Friday, March 13, 2009

I will never forget

I will never forget that image
the hopelessness in your eyes
the pleading fever in my arms
the restless ache in my fingers
the unslept night in our eyes
and all this human pain so human
so created so worthless
that image when we parted when I left

then I think of travellers banished
and unmitigated separations
unplanned treason unthought of betrayals
but you and me could still have saved
so many nights and days
for our sorrows were worldly
and impious subject neither to melancholy
or doom

I will never forget the exact image
the meaningless tears as they fell unhesitant
the longed for turning back
you etched in stone in vain
hoping that I would change my mind
and learn that being left behind
adds to the face to the eyes
the colour of death of restless repeating death.


Roxana said...

there is this beautiful german word I don't know how to translate, Riss, fissure, rift, split - this moment of separation that the 'I' in your poems relives uncessantly is the Riss going exactly through the center, the middle of one's life - and it is irreversible. sometimes there isn't only sadness or melancholy in your words, but rage and contempt too, fighting each other.

I will post later tonight the Eliot poem you introduced me to some time before, do you remember? about that one moment, crucial one, which absorbs all time and memory - moment of departure, of separation...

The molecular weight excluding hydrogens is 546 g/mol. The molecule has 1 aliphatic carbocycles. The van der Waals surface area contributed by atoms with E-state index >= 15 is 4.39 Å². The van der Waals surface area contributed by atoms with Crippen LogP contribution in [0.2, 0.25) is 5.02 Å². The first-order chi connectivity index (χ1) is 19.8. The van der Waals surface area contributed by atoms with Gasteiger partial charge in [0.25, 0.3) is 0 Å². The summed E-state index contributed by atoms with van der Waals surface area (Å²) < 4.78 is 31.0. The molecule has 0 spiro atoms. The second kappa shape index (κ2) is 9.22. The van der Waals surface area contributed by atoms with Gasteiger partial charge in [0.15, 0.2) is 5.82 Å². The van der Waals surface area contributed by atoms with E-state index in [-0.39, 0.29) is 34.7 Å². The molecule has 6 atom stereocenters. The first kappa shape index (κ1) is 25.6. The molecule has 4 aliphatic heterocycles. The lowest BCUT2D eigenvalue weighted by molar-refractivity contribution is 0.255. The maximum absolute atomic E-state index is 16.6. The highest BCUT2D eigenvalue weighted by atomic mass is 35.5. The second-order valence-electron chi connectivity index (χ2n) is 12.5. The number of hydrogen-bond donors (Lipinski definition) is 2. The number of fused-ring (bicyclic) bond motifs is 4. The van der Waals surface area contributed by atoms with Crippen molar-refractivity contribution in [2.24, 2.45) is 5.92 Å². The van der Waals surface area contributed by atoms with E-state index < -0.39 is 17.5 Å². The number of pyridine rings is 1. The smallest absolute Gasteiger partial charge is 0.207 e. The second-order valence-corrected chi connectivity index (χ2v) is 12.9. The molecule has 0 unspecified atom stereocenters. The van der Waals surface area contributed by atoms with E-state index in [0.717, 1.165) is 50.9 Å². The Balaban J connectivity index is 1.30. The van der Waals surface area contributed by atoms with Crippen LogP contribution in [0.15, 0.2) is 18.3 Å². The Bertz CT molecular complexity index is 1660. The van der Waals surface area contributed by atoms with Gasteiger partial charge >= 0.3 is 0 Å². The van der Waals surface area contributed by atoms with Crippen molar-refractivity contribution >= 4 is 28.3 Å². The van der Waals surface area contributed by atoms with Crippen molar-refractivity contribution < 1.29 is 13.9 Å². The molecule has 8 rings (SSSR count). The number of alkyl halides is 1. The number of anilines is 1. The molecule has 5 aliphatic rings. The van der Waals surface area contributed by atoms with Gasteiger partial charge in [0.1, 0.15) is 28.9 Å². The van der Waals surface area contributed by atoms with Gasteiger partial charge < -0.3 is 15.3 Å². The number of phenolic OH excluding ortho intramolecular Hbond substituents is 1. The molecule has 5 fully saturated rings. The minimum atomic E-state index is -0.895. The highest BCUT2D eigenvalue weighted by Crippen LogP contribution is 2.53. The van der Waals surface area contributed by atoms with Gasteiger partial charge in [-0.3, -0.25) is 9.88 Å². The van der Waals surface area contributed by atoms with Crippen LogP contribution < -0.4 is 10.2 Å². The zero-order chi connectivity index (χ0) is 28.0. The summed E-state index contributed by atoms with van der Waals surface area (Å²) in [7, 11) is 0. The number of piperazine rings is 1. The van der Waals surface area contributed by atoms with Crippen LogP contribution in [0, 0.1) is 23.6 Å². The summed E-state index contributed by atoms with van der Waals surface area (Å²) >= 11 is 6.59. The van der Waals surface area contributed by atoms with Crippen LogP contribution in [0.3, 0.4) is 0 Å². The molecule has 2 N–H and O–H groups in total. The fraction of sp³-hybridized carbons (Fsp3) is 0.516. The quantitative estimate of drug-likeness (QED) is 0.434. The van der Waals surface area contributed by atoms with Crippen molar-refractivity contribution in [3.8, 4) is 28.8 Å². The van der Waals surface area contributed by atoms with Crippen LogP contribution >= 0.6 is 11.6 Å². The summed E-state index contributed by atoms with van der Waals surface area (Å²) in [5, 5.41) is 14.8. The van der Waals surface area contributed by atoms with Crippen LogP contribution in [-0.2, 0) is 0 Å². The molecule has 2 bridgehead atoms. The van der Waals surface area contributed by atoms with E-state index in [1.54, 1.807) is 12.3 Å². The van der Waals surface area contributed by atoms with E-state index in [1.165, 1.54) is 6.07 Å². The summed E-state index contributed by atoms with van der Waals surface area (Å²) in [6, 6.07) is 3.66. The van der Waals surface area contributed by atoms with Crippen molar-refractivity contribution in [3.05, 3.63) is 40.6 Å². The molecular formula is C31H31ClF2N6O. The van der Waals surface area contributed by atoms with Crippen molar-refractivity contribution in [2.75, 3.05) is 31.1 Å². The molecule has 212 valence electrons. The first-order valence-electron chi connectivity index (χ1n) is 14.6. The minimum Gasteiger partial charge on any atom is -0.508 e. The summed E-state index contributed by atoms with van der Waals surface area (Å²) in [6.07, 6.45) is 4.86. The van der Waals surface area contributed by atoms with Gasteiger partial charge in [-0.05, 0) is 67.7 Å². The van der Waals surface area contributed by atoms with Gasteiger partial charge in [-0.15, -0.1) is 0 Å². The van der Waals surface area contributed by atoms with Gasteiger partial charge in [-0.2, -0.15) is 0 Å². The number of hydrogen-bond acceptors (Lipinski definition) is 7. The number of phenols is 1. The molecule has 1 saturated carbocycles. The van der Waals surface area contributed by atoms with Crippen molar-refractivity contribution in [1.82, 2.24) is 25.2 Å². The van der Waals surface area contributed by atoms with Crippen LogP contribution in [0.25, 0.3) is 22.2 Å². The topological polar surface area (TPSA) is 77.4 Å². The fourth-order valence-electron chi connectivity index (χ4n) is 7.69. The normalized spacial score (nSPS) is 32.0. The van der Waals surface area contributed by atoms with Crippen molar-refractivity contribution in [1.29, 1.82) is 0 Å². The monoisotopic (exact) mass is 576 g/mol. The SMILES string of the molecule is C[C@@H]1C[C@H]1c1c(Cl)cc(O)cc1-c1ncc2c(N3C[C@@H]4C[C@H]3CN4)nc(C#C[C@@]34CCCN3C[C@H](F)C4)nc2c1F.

Kubla Khan said...

Roxana, hi.

i must say firstly, thanks for reading these'poems' and secondly reading them so well. i guess they are quite open anyway.any 'contempt' or 'anger'is directed at oneself though the impotence of doing so must be kept in mind. i am aware of the moment of reckoning, the culminating end of 'thought'.i have not touched those strings yet.

any sadness or melancholy is ultimately 'affected'. these could be poses. thus for eg,some of your pictures could be considered as a longing for sadness or a poem for that matter too. but we gravitate towards such possibilities. or sadness chooses us.

Roxana said...

I don't think that "any" sadness or melancholy is ultimately "affected" - but maybe it becomes so by the fact that we choose to express it somehow, instead of keeping silent. the very gesture of expressing it could be interpreted as an 'affection'. and there is also this: after one is "chosen" by silence, one can either fight it and refuse it - or embrace and deepen it. I guess it is in the end a problem of temperament. maybe. but also that of an entire "vision of the world", which makes everything even more complicated.